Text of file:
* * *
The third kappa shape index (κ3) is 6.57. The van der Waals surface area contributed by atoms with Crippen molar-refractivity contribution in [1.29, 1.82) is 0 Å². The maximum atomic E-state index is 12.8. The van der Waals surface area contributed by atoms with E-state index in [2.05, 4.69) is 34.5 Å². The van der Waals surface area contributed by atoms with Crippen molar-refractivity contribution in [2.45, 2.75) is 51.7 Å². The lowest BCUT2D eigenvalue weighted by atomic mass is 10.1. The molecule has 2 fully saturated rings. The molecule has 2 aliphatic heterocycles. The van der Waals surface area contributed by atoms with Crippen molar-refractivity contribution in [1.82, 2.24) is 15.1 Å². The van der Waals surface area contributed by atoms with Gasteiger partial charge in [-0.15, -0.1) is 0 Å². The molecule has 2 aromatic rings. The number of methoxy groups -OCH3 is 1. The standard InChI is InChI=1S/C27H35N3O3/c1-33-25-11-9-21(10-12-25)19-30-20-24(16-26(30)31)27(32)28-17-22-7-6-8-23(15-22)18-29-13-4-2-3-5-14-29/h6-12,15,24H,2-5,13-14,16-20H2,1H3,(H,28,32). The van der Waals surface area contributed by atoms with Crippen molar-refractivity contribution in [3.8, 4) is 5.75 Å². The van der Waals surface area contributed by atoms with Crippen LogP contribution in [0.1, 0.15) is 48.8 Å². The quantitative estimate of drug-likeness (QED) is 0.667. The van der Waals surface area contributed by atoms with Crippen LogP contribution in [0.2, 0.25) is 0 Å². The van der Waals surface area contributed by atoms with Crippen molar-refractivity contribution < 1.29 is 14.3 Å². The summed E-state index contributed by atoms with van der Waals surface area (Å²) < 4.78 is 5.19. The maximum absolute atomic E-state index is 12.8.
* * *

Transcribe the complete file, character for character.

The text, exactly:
The third kappa shape index (κ3) is 6.57. The van der Waals surface area contributed by atoms with Crippen molar-refractivity contribution in [1.29, 1.82) is 0 Å². The maximum atomic E-state index is 12.8. The van der Waals surface area contributed by atoms with E-state index in [2.05, 4.69) is 34.5 Å². The van der Waals surface area contributed by atoms with Crippen molar-refractivity contribution in [2.45, 2.75) is 51.7 Å². The lowest BCUT2D eigenvalue weighted by atomic mass is 10.1. The molecule has 2 fully saturated rings. The molecule has 2 aliphatic heterocycles. The van der Waals surface area contributed by atoms with Crippen molar-refractivity contribution in [1.82, 2.24) is 15.1 Å². The van der Waals surface area contributed by atoms with Gasteiger partial charge in [-0.15, -0.1) is 0 Å². The molecule has 2 aromatic rings. The number of methoxy groups -OCH3 is 1. The standard InChI is InChI=1S/C27H35N3O3/c1-33-25-11-9-21(10-12-25)19-30-20-24(16-26(30)31)27(32)28-17-22-7-6-8-23(15-22)18-29-13-4-2-3-5-14-29/h6-12,15,24H,2-5,13-14,16-20H2,1H3,(H,28,32). The van der Waals surface area contributed by atoms with Crippen molar-refractivity contribution in [3.8, 4) is 5.75 Å². The van der Waals surface area contributed by atoms with Crippen LogP contribution in [0.1, 0.15) is 48.8 Å². The quantitative estimate of drug-likeness (QED) is 0.667. The van der Waals surface area contributed by atoms with Crippen LogP contribution in [0.2, 0.25) is 0 Å². The van der Waals surface area contributed by atoms with Crippen molar-refractivity contribution < 1.29 is 14.3 Å². The summed E-state index contributed by atoms with van der Waals surface area (Å²) < 4.78 is 5.19. The maximum absolute atomic E-state index is 12.8.